For a time Elsa believes she is a monster. The idea is reinforced in her by the news she has cursed Arrendale with a winter storm and injuring her sister with her powers. She sinks deeper into isolation and into depression (her physical environment, created by her powers becomes darker and heavy with ice shards). Then Hans and soldiers from Arrendale attack the palace with the intention of killing Elsa. She is forced to defend her herself proving, in the words of Hans, that she is the monster they think she is. This is the insanity of her situation. She is attacked in her home and defending herself, fighting back against those who would kill her, but she is seen as a monster and her attackers as innocent and justified in their reactions.
Elsa’s environment darkens with her depression.
Provoked by Hans and the soldiers, Elas defends herself.
This is what happens to trans women across the world. This is what happened to CeCe McDonald. This is what happened to me. I have been assaulted and keep a bat by my door in case the people who did it come back; I have had my home vandalised, with the word “TRANNY” scrawled across my door; I have been verbally harassed and stalked on the street, in stores, and at my place of employment; I have been sent death threats. All because of the storm of discomfort just seeing me creates within them. I have filed reports with police and human resources and building security and every time I am told there is nothing they can do and, more egregiously, that being who I am, I bring it on myself.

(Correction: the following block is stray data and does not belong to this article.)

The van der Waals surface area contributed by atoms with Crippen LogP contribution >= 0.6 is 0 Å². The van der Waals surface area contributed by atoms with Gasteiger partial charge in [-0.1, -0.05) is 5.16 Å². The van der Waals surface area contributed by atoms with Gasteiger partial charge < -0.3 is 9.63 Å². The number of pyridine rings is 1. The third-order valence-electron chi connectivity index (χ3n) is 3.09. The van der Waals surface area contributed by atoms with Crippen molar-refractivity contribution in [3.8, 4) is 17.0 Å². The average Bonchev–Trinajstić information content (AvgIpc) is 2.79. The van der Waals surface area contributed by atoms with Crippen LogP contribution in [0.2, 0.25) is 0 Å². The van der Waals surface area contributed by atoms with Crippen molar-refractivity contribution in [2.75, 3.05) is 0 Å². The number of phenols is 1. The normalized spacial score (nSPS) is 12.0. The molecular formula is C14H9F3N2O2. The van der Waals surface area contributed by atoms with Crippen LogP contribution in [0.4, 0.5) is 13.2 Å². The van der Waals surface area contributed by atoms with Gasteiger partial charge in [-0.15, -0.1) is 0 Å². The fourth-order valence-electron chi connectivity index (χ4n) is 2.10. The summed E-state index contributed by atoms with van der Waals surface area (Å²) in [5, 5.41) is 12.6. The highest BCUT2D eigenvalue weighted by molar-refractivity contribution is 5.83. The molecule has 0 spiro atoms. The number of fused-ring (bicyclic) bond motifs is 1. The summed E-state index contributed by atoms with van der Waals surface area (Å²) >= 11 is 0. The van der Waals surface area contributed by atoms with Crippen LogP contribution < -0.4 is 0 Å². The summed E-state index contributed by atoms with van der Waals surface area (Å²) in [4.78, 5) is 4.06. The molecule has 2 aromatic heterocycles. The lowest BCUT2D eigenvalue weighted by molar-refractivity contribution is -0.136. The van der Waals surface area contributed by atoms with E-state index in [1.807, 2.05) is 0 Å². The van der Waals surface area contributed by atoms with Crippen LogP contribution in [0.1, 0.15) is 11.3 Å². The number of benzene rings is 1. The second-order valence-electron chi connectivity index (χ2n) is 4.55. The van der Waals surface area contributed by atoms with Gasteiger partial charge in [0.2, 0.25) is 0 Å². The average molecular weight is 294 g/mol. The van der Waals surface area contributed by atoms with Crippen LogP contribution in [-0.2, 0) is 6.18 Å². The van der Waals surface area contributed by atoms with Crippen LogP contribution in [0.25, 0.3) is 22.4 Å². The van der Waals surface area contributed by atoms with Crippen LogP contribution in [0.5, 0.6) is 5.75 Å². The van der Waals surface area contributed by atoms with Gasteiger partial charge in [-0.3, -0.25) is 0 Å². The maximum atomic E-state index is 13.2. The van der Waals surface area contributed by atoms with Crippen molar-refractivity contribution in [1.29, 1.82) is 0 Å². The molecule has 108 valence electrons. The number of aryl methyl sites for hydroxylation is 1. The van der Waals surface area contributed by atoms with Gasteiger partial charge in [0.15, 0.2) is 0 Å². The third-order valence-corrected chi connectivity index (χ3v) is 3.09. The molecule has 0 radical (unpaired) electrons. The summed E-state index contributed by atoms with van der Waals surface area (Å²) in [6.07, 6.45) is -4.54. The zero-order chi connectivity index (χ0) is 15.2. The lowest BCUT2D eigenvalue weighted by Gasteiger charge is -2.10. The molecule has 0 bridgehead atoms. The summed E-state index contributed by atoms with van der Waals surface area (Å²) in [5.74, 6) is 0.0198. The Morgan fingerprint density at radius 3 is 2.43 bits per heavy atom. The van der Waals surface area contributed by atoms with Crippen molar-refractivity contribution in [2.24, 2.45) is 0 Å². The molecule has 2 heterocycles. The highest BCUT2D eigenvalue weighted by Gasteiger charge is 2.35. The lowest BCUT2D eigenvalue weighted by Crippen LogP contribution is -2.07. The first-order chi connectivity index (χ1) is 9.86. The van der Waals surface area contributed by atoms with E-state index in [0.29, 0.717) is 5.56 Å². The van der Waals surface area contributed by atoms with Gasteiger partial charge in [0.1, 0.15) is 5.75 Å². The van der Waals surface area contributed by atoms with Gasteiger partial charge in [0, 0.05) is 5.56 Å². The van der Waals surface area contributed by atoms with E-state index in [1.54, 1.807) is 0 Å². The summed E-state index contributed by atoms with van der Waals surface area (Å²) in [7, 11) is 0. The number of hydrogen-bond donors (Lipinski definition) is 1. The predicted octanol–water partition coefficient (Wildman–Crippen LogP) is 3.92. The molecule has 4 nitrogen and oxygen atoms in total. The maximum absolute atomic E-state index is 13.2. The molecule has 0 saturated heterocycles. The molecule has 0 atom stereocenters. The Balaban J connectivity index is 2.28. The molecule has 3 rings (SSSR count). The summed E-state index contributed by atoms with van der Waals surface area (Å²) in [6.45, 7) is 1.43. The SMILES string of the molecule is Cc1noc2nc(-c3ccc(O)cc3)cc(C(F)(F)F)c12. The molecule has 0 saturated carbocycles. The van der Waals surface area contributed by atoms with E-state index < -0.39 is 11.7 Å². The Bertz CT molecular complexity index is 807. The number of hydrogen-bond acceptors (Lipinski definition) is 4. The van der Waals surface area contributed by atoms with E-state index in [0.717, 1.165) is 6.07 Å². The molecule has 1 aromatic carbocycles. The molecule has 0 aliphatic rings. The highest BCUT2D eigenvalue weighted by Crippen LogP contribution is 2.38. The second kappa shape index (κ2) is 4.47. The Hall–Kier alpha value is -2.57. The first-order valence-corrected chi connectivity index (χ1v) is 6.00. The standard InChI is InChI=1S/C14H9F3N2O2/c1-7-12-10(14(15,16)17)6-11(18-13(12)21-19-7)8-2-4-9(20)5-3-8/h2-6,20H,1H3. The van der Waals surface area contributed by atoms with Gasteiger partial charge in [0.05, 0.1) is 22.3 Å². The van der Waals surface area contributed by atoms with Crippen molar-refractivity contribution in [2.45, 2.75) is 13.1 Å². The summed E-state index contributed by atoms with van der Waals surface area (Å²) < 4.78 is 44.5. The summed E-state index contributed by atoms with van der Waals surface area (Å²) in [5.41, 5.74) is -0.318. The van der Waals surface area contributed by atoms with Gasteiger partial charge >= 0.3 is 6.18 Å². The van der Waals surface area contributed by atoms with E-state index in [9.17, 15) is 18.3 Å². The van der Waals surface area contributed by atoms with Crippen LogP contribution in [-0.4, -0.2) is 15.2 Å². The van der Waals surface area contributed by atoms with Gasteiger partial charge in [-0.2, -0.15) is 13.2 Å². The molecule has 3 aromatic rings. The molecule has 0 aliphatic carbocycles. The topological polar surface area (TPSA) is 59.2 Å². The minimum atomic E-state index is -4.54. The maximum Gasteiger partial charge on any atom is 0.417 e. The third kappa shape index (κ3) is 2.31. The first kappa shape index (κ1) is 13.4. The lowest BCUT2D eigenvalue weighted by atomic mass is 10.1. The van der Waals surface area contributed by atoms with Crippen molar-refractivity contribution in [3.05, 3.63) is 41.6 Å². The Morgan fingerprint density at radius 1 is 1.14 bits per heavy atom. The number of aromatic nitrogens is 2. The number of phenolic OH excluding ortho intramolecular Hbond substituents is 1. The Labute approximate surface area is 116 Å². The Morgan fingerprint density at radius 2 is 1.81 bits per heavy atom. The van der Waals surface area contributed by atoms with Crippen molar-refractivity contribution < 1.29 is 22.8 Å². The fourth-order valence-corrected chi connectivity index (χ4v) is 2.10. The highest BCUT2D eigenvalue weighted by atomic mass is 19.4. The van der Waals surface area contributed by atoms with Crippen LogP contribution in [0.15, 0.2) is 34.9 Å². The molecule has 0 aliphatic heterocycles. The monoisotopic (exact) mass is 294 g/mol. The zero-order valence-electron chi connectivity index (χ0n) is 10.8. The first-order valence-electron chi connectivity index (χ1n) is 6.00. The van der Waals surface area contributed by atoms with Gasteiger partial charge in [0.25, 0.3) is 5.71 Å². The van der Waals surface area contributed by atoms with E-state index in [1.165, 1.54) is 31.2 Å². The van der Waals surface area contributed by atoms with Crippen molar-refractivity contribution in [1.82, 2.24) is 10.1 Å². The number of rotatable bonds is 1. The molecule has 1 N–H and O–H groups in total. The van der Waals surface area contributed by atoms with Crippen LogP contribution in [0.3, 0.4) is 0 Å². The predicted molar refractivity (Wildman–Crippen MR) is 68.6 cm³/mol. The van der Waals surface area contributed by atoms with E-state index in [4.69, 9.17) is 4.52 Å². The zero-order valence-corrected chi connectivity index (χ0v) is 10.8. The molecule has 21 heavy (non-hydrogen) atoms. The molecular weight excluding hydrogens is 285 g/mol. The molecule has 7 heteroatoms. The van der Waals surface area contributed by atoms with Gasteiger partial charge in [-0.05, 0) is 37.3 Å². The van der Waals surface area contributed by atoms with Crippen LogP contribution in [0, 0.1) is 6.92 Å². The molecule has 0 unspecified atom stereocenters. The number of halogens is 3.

Elsa moves through the pain and loss in her life and her story has a happy ending, part of which is achieved by her realisation that love is the emotion that allows her to control and use her powers. She moves past her fears and finds a way to incorporate her powers into who she is; they are a part of her but they do not define her. My story, I hope, is far from over, but like Elsa, I have learned that love and compassion for those around me opens the doors for my own happiness. I am not always happy nor am I always the person I aspire to be, but the love that being myself has allowed me to find has opened the door to happiness. It has allowed me to develop friendships I could never have had before and it has opened me to receive the love of a woman who I have been blessed with the chance of sharing my life with.
It may seem odd that a children’s movie about two princesses loosely based on a short story written nearly 170 years ago should speak so intimately to my heart and experiences. And that the deuteragonist of this animation should unintentionally serve as a positive form of trans representation demonstrating how stories can be told that reflect the lived realities of minoritised groups should put poorly written, intentionally representative films such as TransAmerica and Dallas Buyers Club to shame. Trans lives are not difficult to represent and give honour to, you just have to understand that people are people and we all have the same fears and aspirations.
UPDATE: for further reading on this, check out Aoife’s piece discussing the association of trans experience with Elsa’s and look at the Japanese translation of “Let It Go.” Elsa and Trans Iconography: The Snow Queen’s Gloves Come Off
 Bornstein, Kate. My Gender Workbook: How to Become a Real Man, a Real Woman, the Real You, or Something Else Entirely. Routledge. 1998. <http://books.google.com/books/about/My_Gender_Workbook.html?id=NjH32xMTu7kC>
 “Elsa the Snow Queen – Disney Wiki.” 2012. 22 Jan. 2014 <http://disney.wikia.com/wiki/Elsa_the_Snow_Queen>
 “Let it Go – Disney Wiki – Wikia.com.” 2013. 22 Jan. 2014 <http://disney.wikia.com/wiki/Let_it_Go>